Sexual assaults in nursing homes: A widespread and disturbing phenomenon

Nursing homes: A dangerous place to be

The decision to place an elderly loved one in a nursing home is never an easy one. When this happens, however, the person who makes this decision wants to at least rest comfortably knowing that the nursing home patient is in a safe and healthy environment. More and more, though, the exact opposite happens. The patient is subjected to physical, psychological, and verbal abuse by both residents and caretakers.

Sexual abuse in the form of assault is perhaps the most serious type of abuse to which the nursing home patient is exposed to. These assaults are not isolated incidents, but are more frequently happening across the country by nursing homes taking in violent criminals and convicted sex offenders, with disastrous results. The question is, why?

Sexual assaults: Causes and symptoms

Sexual criminals and predators gain accessibility to vulnerable patients in a number of ways: By being a visitor, employee, or even a fellow patient. This happens even though healthcare facilities are obligated to know the criminal backgrounds of who they hire.

While some victims report the incidents, elderly and confused residents may not have the ability to articulate the facts. Because some cases go unreported, the extent of the problem remains unknown. Physical signs of sexual assault include:

  • Semen in urine specimens.
  • Vaginal and rectal bleeding and tears.
  • Bloody, stained, or torn underwear.
  • Anxiety, depression withdrawal.

Case studies

The following are just a few examples of court cases over the past decade of sexual assaults in nursing homes. In 2004, in Florida, as reported by cbsnews.com, a woman put her 77-year-old mother in a nursing home when she developed severe dementia. She thought that her mother would be safe, but she was assaulted by a fellow 83-year-old resident.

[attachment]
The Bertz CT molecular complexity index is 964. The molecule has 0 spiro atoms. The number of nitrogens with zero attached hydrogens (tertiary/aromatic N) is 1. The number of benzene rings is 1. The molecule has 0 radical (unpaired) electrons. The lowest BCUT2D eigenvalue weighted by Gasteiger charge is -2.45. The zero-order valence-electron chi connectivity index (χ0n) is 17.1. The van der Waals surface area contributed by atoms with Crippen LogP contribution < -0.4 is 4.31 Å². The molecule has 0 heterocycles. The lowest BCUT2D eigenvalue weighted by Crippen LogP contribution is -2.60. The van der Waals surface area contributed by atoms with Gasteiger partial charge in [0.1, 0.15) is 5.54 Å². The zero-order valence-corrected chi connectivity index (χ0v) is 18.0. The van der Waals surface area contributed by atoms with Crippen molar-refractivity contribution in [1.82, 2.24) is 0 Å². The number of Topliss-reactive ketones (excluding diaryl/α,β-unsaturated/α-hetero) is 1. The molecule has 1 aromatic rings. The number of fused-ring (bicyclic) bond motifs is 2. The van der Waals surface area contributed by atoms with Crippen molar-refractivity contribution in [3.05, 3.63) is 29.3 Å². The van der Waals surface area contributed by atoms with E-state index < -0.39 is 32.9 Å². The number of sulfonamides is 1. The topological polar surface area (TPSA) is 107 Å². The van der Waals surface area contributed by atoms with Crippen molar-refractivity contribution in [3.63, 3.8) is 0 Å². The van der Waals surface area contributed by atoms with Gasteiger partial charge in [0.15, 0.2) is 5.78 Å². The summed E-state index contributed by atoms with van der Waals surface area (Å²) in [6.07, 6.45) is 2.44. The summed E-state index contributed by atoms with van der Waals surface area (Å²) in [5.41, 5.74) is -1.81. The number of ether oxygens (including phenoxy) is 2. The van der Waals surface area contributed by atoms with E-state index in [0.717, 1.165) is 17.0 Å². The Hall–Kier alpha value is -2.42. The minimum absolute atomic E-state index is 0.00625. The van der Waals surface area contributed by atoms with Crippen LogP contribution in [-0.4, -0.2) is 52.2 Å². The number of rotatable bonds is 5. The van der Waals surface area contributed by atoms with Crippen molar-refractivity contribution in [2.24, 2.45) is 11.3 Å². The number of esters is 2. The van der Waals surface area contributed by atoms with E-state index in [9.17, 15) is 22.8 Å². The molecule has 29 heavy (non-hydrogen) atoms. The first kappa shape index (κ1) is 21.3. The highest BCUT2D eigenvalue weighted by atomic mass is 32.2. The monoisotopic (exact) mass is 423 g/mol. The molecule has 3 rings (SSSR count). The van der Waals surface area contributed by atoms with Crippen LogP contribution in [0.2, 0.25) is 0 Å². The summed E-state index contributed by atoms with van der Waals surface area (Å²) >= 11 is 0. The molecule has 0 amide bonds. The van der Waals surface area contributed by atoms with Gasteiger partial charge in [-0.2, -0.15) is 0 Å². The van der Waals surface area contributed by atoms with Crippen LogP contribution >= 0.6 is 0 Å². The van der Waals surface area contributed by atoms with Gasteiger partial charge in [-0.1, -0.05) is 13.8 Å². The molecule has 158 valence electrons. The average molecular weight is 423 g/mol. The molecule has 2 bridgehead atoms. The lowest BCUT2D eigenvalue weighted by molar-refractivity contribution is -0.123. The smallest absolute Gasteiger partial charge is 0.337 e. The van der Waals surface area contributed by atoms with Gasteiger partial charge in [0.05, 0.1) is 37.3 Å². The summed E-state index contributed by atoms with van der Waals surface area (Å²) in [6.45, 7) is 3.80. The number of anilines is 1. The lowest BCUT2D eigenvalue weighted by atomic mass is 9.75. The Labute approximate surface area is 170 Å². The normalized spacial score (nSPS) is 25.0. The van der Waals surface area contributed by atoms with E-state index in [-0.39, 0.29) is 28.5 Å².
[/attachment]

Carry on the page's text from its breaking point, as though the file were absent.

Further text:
The daughter had her mother tested for sexual assault. As the daughter said, "Tears were rolling out of the corners of her eyes."

The assailant had been sent to the facility after being found wandering through the streets and declared a "vulnerable adult ... in need of protective services" by a court. His criminal file was 13 pages long, filled with 59 arrests for a number of incidents, including sexual assault and child molestation. "This is a biography of a monster, and he made my mother one of his victims," said the daughter, who sued the facility.

More close to home, medleague.com reports that, in 2010, it was alleged that a Maryland woman, suffering from Alzheimer's, was raped by a fellow nursing home resident. After her assault, she was transported to a nearby hospital for post-rape medical workup. She was also reported as having suffered psychological injuries as the result of her mental deficits. She sued, claiming that the nursing home, by not providing adequate security, had engaged in a violation of its appropriate standard of care. The defendant nursing home denied liability, but then agreed to settle for $800,000.

Conclusion

If you find yourself considering placing a loved one in a nursing home, you would do well to thoroughly investigate the medical and criminal background of the facilities you are considering. If you have a loved one in a nursing home and you suspect, for any of the reasons listed above, or for any other reason, that he or she has been subject to sexual assault, you should immediately contact an experienced personal injury attorney, who can investigate the facts and determine whether a lawsuit against the responsible party is in order.